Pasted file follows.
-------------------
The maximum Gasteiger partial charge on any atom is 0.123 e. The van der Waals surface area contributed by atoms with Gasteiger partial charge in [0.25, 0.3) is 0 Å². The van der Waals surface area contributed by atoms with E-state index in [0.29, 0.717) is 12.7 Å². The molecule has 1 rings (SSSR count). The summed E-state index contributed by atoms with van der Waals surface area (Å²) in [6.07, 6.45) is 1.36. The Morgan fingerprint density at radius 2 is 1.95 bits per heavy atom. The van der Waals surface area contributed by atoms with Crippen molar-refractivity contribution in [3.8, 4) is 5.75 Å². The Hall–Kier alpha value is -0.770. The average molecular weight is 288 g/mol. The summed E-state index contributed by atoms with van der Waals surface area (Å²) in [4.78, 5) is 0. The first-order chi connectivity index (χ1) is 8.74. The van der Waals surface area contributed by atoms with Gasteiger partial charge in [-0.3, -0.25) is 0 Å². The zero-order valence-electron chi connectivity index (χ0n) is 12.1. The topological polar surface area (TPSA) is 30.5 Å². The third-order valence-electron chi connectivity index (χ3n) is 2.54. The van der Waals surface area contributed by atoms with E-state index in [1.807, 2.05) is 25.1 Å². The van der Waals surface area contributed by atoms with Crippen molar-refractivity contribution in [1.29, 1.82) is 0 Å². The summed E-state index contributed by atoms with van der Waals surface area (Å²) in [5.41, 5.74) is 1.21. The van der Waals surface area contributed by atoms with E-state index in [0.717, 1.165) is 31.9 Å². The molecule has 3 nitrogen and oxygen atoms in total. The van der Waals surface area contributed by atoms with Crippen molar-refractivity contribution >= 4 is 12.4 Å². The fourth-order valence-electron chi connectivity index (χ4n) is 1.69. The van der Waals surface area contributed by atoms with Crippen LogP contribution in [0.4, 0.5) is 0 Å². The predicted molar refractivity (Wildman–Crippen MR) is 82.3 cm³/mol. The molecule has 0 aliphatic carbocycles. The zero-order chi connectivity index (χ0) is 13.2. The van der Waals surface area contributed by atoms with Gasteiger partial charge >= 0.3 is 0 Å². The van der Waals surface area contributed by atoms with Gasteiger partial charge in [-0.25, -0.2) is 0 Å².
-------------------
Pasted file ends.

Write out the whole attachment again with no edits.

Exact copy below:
The maximum Gasteiger partial charge on any atom is 0.123 e. The van der Waals surface area contributed by atoms with Gasteiger partial charge in [0.25, 0.3) is 0 Å². The van der Waals surface area contributed by atoms with E-state index in [0.29, 0.717) is 12.7 Å². The molecule has 1 rings (SSSR count). The summed E-state index contributed by atoms with van der Waals surface area (Å²) in [6.07, 6.45) is 1.36. The Morgan fingerprint density at radius 2 is 1.95 bits per heavy atom. The van der Waals surface area contributed by atoms with Crippen molar-refractivity contribution in [3.8, 4) is 5.75 Å². The Hall–Kier alpha value is -0.770. The average molecular weight is 288 g/mol. The summed E-state index contributed by atoms with van der Waals surface area (Å²) in [4.78, 5) is 0. The first-order chi connectivity index (χ1) is 8.74. The van der Waals surface area contributed by atoms with Gasteiger partial charge in [-0.3, -0.25) is 0 Å². The zero-order valence-electron chi connectivity index (χ0n) is 12.1. The topological polar surface area (TPSA) is 30.5 Å². The third-order valence-electron chi connectivity index (χ3n) is 2.54. The van der Waals surface area contributed by atoms with E-state index in [1.807, 2.05) is 25.1 Å². The van der Waals surface area contributed by atoms with Crippen molar-refractivity contribution in [1.29, 1.82) is 0 Å². The summed E-state index contributed by atoms with van der Waals surface area (Å²) in [5.41, 5.74) is 1.21. The van der Waals surface area contributed by atoms with E-state index in [0.717, 1.165) is 31.9 Å². The molecule has 3 nitrogen and oxygen atoms in total. The van der Waals surface area contributed by atoms with Crippen molar-refractivity contribution >= 4 is 12.4 Å². The fourth-order valence-electron chi connectivity index (χ4n) is 1.69. The van der Waals surface area contributed by atoms with Crippen LogP contribution in [0.4, 0.5) is 0 Å². The predicted molar refractivity (Wildman–Crippen MR) is 82.3 cm³/mol. The molecule has 0 aliphatic carbocycles. The zero-order chi connectivity index (χ0) is 13.2. The van der Waals surface area contributed by atoms with Gasteiger partial charge >= 0.3 is 0 Å². The van der Waals surface area contributed by atoms with Gasteiger partial charge in [-0.25, -0.2) is 0 Å².